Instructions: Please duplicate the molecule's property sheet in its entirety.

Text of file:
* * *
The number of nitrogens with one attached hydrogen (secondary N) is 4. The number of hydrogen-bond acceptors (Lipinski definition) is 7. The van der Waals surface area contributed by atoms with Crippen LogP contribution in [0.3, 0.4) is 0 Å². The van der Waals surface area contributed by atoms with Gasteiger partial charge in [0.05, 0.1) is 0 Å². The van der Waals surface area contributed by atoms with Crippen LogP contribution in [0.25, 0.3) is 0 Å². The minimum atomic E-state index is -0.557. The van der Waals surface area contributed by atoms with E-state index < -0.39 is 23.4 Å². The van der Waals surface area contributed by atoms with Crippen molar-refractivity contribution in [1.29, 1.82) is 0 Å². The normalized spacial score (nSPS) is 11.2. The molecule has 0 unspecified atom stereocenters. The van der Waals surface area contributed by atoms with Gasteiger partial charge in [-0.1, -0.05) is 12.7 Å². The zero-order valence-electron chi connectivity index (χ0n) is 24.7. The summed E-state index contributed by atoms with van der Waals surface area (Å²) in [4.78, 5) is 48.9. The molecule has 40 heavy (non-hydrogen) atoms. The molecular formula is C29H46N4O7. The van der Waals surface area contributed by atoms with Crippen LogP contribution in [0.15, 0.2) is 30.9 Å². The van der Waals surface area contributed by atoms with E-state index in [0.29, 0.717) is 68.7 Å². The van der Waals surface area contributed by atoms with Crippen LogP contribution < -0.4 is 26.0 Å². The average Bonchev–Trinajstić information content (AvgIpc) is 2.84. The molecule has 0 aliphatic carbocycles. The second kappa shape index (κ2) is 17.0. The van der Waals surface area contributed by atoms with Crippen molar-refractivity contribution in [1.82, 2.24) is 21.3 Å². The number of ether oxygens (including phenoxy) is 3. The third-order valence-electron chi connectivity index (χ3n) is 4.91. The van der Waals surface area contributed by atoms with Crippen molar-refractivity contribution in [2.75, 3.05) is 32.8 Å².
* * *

The number of nitrogens with one attached hydrogen (secondary N) is 4. The number of hydrogen-bond acceptors (Lipinski definition) is 7. The van der Waals surface area contributed by atoms with Crippen LogP contribution in [0.3, 0.4) is 0 Å². The van der Waals surface area contributed by atoms with Gasteiger partial charge in [0.05, 0.1) is 0 Å². The van der Waals surface area contributed by atoms with Crippen LogP contribution in [0.25, 0.3) is 0 Å². The minimum atomic E-state index is -0.557. The van der Waals surface area contributed by atoms with E-state index < -0.39 is 23.4 Å². The van der Waals surface area contributed by atoms with Crippen molar-refractivity contribution in [1.29, 1.82) is 0 Å². The normalized spacial score (nSPS) is 11.2. The molecule has 0 unspecified atom stereocenters. The van der Waals surface area contributed by atoms with Gasteiger partial charge in [-0.1, -0.05) is 12.7 Å². The zero-order valence-electron chi connectivity index (χ0n) is 24.7. The summed E-state index contributed by atoms with van der Waals surface area (Å²) in [4.78, 5) is 48.9. The molecule has 40 heavy (non-hydrogen) atoms. The molecular formula is C29H46N4O7. The van der Waals surface area contributed by atoms with Crippen LogP contribution in [0.15, 0.2) is 30.9 Å². The van der Waals surface area contributed by atoms with E-state index in [0.29, 0.717) is 68.7 Å². The van der Waals surface area contributed by atoms with Crippen LogP contribution < -0.4 is 26.0 Å². The average Bonchev–Trinajstić information content (AvgIpc) is 2.84. The molecule has 0 aliphatic carbocycles. The second kappa shape index (κ2) is 17.0. The van der Waals surface area contributed by atoms with Crippen molar-refractivity contribution in [1.82, 2.24) is 21.3 Å². The number of ether oxygens (including phenoxy) is 3. The third-order valence-electron chi connectivity index (χ3n) is 4.91. The van der Waals surface area contributed by atoms with Crippen molar-refractivity contribution in [2.75, 3.05) is 32.8 Å².